The early fall in New Jersey had brought in its share of frost and cold, drizzling rain, freezing raindrops were perched on their balcony. Once, their young bodies had soaked in all of it like a delightful autumn sonata. But now, Hemant was wheeling her weather-beaten body back to their living room with his old, frostbitten hands. Chitra came back inside the room, and glanced at the plush sofa, the fancy pot with the indoor plant, the center table and the bookshelves filled with books, her ardent soul reaching beyond the confines of the physical space, far away in the hilly terrains of Daringbari, Orissa, the dense forests and the serpentine ally that led to her childhood home surrounded by pines, eucalyptus trees. She could feel the tug and pull of remembrance of those idyllic days when the shades of those trees soothed her senses, lulled her to sleep…so, so many years back, yet so vivid in her memory.
In all these years, her memories have been the only constant cocoon with which she had wrapped her fragile self.
“In literary studies, we tend to be moved by visual images and their layers of meaning…it’s all a response of our emotive, thoughtful minds.” A voice from long back, from the deep recesses of her memory reverberates around her silently, the voice of her English professor who had taught her the nuances of essays and stories more than three decades ago.
And moved she was, indeed, as her eyes fell on a small, insignificant painting on the wall, that of a moth transforming to a butterfly that Harry has drawn during his middle school days. She looked with moist eyes at the intricately crafted feathery antennae of the creature, its wings converging with the rhythm and flight of the butterfly, the crepuscular being, more sturdy and hard-built than the moth.
“Mommy, here’s your Mother’s Day gift!”
Harry’s voice came swimming back the tides of time. He was well aware that his mom loved everything which was Mother Nature’s gift, and so he had presented her his art, a celebration of the mystical gift of transformation. He was merely a child, uninitiated and pure, unaware of the momentous flight of struggle of the minuscule moth.
Since that day, the painting stayed with them, a banal reminder of her own self at the edge of survival, now that she looked at it again. How would she ever tell her husband or her son how a vital part of her had died long back? What was still living in this small apartment was only a semblance of her reality, struggling to fit into the paradigms of existence.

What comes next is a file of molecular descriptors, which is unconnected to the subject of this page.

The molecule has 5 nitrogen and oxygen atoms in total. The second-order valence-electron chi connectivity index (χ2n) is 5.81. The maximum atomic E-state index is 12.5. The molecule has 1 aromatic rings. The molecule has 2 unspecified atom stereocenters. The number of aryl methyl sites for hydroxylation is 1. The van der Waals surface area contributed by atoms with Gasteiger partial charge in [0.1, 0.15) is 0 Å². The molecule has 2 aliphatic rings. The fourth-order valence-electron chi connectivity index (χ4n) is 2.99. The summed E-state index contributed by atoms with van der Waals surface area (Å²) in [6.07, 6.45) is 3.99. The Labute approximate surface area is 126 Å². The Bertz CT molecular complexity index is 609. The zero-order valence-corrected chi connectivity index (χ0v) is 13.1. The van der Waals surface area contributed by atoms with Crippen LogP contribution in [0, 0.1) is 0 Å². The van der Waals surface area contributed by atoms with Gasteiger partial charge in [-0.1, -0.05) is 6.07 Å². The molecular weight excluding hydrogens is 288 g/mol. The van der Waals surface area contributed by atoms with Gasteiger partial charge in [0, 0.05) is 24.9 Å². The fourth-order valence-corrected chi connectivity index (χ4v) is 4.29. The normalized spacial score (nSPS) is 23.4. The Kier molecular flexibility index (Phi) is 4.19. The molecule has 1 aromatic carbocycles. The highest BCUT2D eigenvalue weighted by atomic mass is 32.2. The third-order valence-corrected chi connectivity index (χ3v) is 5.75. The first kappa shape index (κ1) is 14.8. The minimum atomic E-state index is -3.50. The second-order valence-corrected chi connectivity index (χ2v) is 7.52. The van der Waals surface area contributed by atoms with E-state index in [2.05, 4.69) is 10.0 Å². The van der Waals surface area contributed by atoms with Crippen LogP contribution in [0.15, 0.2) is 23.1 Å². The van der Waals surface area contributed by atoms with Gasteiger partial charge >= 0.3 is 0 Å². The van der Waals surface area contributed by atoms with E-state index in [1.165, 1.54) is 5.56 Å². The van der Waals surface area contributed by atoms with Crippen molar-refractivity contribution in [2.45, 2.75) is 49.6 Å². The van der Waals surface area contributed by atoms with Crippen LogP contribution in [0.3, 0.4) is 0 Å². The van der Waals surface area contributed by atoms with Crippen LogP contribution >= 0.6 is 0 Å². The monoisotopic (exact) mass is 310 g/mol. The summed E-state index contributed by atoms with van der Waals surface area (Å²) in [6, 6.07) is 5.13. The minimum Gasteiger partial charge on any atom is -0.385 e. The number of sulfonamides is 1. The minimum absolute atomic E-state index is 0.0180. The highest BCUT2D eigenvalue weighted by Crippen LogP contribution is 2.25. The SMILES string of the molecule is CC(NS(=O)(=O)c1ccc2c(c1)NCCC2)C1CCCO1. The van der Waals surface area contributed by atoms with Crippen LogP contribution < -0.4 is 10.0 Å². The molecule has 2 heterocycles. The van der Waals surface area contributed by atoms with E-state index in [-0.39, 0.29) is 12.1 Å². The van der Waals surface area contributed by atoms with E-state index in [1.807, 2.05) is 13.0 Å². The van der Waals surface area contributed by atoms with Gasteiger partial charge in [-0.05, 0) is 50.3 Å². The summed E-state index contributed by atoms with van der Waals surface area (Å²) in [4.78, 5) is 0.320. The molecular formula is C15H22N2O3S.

Her dainty legs which jumped in the hills of her girlhood days, and danced in the river banks of yore had turned numb, washed away by the tides of time. A lump of nameless pain was trying to push through her heart, as her feet trembled. She gripped both sides of the wheelchair tight with her hands, and tried calling Tamie. She pointed fingers at the part of the wall where the painting stood, a bit slanted, and tried uttering something, but her eyes closed, with only an empty groan.
“Cerebral stroke, a massive one…” The doctor had announced.
A day later, when Chitra’s dead, lifeless body was taken away for her cremation rites, the painting on the wall dashed on the ground, with splinters of its glass frame all over the floor. Harry decided to frame it yet again and take it back to California, carrying the vestiges of his sacred childhood memory.
Little did he know that his mother had learned the lesson of her literature class damn well, making a wholesome effort against an oncoming doom, fluttering her whole being like the moth one last time before she spelled the ‘unmistakable tokens of death’.
NOTE FROM THE AUTHOR:
Quotes and phrases taken from Woolf’s essay ‘The Death of the Moth’, published in ‘The Death of the Moth and Other Essays’ (1942) posthumously.
Lopa Banerjee is an author, poet and editor, currently based in Dallas, USA. She is the co-editor of two fiction anthologies, 'Defiant Dreams: Tales of Everyday Divas' and 'Darkness There But Something More', and an upcoming poetry anthology 'Cloudburst: The Womanly Deluge'. 'Thwarted Escape: An Immigrant's Wayward Journey', her memoir has received Honorable Mention at Los Angeles Book Festival 2017, and has also been First Place Category Winner at the Journey Awards 2014 hosted by Chanticleer Reviews and Media. Her recently released books, 'Let The Night Sing', a poetry collection and 'The Broken Home and Other Stories' have already received critical acclaim. She has received the International Reuel Award 2016 for her English translation of Rabindranath Tagore’s novella Nastanirhand she is also the recipient of the International Reuel Award for poetry 2017.